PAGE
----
Saunders' asked attorney to plead guilty
WINDOM -- Douglas Saunders instructed his defense lawyer to plead guilty to first degree murder following the Dec. 16 competency hearing, according to a legal memorandum regarding competency filed by attorney Calvin Johnson on behalf of Saunders ...
WINDOM -- Douglas Saunders instructed his defense lawyer to plead guilty to first degree murder following the Dec. 16 competency hearing, according to a legal memorandum regarding competency filed by attorney Calvin Johnson on behalf of Saunders on Jan. 30.
The memorandum further states no plea will be forthcoming until the judge rules on the issue of competency.
Saunders, 32, of Odin, is being held in the Cottonwood County Jail after allegedly killing 57-year-old Howard Hockel of Odin on Dec. 17, 2004. After a grand jury hearing, Saunders was charged with first-degree murder. In April, a Rule 20 motion was requested to determine Saunders's competency to stand trial. A hearing in December for that purpose ended without a decision.
After the December hearing, both the state and the defense were given time to submit final arguments in writing. Both were filed in Cottonwood County District Court earlier this week. Each side now has two weeks to respond to the other's brief, then the judge will take the matter under consideration.
In the state's memorandum, Assistant Attorney General William Klumpp comes to the conclusion Saunders should be found competent to stand trial.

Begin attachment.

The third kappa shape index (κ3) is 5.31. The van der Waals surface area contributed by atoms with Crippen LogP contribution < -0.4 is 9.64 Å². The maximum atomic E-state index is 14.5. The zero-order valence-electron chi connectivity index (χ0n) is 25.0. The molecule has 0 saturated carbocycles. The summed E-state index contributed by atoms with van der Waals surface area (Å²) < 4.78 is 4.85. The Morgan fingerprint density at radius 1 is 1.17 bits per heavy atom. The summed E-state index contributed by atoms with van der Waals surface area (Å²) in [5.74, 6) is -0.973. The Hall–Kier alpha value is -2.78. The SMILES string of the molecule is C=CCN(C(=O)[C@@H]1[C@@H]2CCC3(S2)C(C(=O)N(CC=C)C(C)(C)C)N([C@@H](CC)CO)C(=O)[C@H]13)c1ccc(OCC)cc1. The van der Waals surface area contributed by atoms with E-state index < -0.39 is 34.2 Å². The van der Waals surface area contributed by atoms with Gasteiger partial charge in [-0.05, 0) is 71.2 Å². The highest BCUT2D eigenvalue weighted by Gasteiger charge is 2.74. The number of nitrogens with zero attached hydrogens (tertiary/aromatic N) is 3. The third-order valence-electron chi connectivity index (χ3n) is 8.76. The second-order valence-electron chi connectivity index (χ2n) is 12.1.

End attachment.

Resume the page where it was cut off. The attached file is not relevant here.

"The testimony at the hearing clearly established that the defendant is capable of understanding the proceedings and participating in his defense notwithstanding his mental illness," Klumpp's memorandum states.
Johnson's memorandum disagrees, stating, "The court should err on the side of caution and ensure that Douglas Saunders is competent to proceed rather than revisit this issue in the future should his condition degenerate even further. If we do the job right the first time, we won't have to do it again."
Neither side is debating the fact that Saunders is mentally ill. The main conflict lies in whether he is competent enough to assist his attorney in his defense.
Dr. Michael Farnsworth, a forensic psychiatrist retained by Johnson, does not believe Saunders is competent enough to proceed to trial. Dr. John Fabian, a forensic psychologist retained by the state, disagrees.
Both doctors found the defendant to be mentally ill and agreed that mental illness by itself does not render a defender incompetent to stand trial.
Fabian testified he believed Saunders had the ability to participate meaningfully in his defense. Saunders told Fabian he knew Johnson socially and did not trust anyone but believed he could work with Johnson.
Farnsworth said it was not clear that Saunders was able to rationally discuss his motivation and thought process, something Farnsworth believes is quite relevant to the issue of criminal responsibility.
"It would be difficult for (defense council) to mount the appropriate defense that would be in his best interest," Farnsworth said.
"In essence," Klumpp's memorandum states, "when one examines Dr. Farnsworth's testimony, what he is really saying is that because the defendant at this point is unwilling to go forward with the defense Dr. Farnsworth believes would be his best defense, namely the insanity defense, Dr. Farnsworth does not believe the defendant is competent to stand trial."
Johnson's memorandum states Saunders has instructed defense council not to assert a defense of not guilty by reason of insanity.
According to Farnsworth, Saunders was disturbed when Hockel told Saunders he loved him and asked him out to dinner. Saunders explained his reasons for allegedly killing Hockel by saying he felt Hockel was making advances toward him in an inappropriate fashion. He told both examiners he wanted to kill the victim he knew as a coworker, friend and co-farmer.